• Not a patent, but a new item on Researchgate - a collaboration between Hora in Australia and George Miley (and others.


    Goal: Against the well known difficulties with fusion of protons with 11-boron, a change by many orders of magnitude is possible by ps laser pulses with >PW power where instead of thermal interaction, an ignition by direct conversion of the laser energy uses the ultrahigh acceleration of plasma blocks by the nonlinear (ponderomotive) force, see the book "Laser Plasma Physics SECOND EDITION" by Heinrich Hora at SPIE-Press 2016. The combination with cylindrical trapping by now available kilotesla magnetic fields is necessary and the experimental confirmation of avalanche multiplication of the HB11 reaction (Physics of Plasmas 23 (2016) 050704). Profitable generation of electric power without environmental problems may be available within a development a comparably shorter period than other options. options.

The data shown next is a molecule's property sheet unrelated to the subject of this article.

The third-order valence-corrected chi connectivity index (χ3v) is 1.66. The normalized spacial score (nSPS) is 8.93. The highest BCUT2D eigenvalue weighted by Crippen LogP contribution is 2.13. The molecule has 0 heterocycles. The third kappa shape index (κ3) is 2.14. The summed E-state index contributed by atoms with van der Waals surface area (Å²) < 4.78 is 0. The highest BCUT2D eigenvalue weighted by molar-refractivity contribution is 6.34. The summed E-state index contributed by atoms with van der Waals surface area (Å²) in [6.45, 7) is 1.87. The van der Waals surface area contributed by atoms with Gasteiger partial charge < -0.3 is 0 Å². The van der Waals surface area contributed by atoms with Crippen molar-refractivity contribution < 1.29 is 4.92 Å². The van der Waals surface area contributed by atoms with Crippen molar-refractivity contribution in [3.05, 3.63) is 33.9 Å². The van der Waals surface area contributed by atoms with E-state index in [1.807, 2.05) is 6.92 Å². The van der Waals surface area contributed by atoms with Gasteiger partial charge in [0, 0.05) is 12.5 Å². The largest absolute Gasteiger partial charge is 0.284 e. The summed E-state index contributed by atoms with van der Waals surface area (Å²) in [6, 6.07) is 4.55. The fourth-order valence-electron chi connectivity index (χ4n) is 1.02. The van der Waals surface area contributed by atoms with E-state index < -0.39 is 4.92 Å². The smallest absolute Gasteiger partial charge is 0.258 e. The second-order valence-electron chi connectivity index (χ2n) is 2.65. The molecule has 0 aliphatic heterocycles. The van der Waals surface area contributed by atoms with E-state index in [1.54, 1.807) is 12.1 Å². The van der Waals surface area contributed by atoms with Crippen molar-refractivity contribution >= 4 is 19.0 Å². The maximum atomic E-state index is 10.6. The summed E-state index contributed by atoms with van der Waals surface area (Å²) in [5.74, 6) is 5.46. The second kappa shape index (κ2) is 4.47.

https://www.researchgate.net/p…or-for-Boron-Laser-Fusion


  • Haha, and how is Klee Irwin going to prove that potential commercial CF / LENR products is violating his patent ;-)

  • Well, the problem is that many things might violate this patent if granted, including the catalyzer in your car exhaust.. Somehow I suspect it will not be. But who knows? Oftime the USPTO grant more unlikely items than this full protection.